Turkey had on Saturday demanded the powerful Syrian Kurdish YPG militia withdraw from areas that it had captured in the northern Aleppo region in recent days from insurgents in Syria, including the Menagh air base. The shelling has targeted those areas.
Turkey has been alarmed by the expansion of Kurdish sway in northern Syria since the start of the conflict in 2011. The YPG controls nearly all of Syria's northern frontier with Turkey, and has been a close ally of the United States in the campaign against Islamic State (IS) in Syria.
But Ankara views the group as an extension of the Kurdistan Workers Party (PKK), which has waged a three-decade-old insurgency for autonomy in southeast Turkey.
Prime Minister Ahmet Davutoglu said on Saturday the shelling had taken place under "the rules of engagement against forces that represented a threat in Azaz and the surrounding area".
He demanded that the Menagh base be evacuated and said he had spoken to US Vice President Joe Biden to make that point and stress that the PYD was an extension of the PKK and a direct threat to Turkey.
The shelling intensified at 2 a.m. (0000 GMT) before dying down but not stopping, said the Observatory, which reports on the war using a network of sources on the ground.
The Kurdish-backed Syria Democratic Forces (SDF) alliance was also fighting Syrian insurgents near the town of Tel Rifaat in the province of Aleppo, the Observatory said.
One of the armed groups in the SDF, Jaysh al-Thuwwar, warned Turkey against any escalation, saying if it "has goals in our dear nation, we will defend our land and our people, and view it as a hostile party".
Syria's military, backed by Russian airstrikes, is fighting Syrian insurgents in the same area, trying to seal the frontier with Turkey and reclaim areas of Aleppo city held by rebels.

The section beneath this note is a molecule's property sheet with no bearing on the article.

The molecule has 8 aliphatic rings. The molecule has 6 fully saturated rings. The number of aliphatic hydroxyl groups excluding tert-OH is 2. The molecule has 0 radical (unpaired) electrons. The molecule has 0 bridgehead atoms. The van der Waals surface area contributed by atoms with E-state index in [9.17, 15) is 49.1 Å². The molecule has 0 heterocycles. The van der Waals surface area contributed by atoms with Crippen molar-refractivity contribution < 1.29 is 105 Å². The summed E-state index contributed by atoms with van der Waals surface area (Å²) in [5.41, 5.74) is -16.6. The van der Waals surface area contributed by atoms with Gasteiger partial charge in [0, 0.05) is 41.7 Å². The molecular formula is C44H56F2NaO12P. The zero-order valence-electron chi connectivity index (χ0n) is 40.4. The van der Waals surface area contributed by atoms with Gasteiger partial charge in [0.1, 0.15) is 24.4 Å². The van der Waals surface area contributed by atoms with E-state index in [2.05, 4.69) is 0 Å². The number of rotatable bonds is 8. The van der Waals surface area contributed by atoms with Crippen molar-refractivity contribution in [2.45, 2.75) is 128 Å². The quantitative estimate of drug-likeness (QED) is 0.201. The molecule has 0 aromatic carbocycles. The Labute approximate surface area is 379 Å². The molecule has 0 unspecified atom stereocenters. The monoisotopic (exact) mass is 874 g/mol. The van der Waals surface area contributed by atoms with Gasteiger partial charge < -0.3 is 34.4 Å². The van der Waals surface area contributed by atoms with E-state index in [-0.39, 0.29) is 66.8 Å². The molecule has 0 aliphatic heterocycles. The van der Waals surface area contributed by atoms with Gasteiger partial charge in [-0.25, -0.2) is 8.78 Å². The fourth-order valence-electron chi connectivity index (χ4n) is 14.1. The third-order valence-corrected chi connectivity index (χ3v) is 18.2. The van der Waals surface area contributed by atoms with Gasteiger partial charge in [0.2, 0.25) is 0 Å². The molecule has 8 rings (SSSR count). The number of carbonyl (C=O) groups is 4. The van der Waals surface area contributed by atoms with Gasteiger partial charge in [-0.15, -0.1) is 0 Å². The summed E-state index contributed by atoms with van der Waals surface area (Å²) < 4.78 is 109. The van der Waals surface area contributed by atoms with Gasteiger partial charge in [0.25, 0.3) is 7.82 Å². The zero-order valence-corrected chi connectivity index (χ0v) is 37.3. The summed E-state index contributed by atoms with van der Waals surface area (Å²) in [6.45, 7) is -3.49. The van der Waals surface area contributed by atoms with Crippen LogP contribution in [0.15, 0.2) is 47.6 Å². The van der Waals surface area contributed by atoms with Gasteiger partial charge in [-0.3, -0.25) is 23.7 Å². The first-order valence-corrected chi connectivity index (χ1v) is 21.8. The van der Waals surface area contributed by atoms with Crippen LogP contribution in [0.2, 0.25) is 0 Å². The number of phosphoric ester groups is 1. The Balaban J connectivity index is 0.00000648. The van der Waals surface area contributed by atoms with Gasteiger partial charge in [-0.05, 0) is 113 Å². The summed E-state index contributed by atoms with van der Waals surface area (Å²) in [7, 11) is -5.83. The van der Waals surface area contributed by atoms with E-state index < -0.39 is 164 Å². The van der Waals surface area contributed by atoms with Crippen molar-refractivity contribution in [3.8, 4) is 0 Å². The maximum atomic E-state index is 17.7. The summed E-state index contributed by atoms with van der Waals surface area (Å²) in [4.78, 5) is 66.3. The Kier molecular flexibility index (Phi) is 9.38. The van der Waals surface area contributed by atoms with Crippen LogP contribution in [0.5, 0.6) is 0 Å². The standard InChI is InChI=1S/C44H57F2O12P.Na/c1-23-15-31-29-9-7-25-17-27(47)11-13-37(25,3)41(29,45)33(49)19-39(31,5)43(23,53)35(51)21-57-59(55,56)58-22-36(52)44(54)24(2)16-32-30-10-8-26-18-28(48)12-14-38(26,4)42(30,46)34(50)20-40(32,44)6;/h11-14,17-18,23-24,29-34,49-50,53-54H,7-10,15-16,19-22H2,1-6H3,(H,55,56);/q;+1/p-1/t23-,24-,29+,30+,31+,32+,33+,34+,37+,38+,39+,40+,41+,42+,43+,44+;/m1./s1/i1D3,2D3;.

Syrian rebels say the YPG is fighting with the Syrian military and its allies against them in the five-year-old civil war.On Saturday, Turkey had also hit Syrian regime positions in northern Syria, responding to fire from regime forces into Turkey.
Saudi jets deployed to Turkey
Saudi Arabia has deployed warplanes to a Turkish airbase in order to "intensify" its operations against the Islamic State group (IS) in Syria, a senior Saudi defence official has said.
"The Saudi kingdom now has a presence at Incirlik airbase in Turkey," brigadier general Ahmed al-Assiri was quoted as saying by al-Arabiya television late on Saturday.
"Saudi warplanes are present with their crews to intensify aerial operations along with missions launched from bases in Saudi Arabia," Assiri said, without providing further details.
Turkish Foreign Minister Mevlut Cavusoglu said on Saturday that Saudi jets would be deployed at Incirlik, and that the two countries could participate in ground operations against IS in Syria.
Riyadh and Ankara are both opposed to Syrian President Bashar al-Assad, whose foreign minister last week warned that any ground intervention would "amount to aggression that must be resisted".
Assiri said the decision to deploy an unspecified number of jets to Turkey followed a meeting in Brussels of US-led anti-IS coalition members, who decided step up their fight against the militants in Syria and Iraq.
He stressed that Saudi had made its decision in coordination with the coalition and said that a ground operation was being planned.
"There is a consensus among coalition forces on the need for ground operations and the kingdom is committed to that," Assiri said.
"Military experts will meet in the coming days to finalise the details, the task force and the role to be played by each country."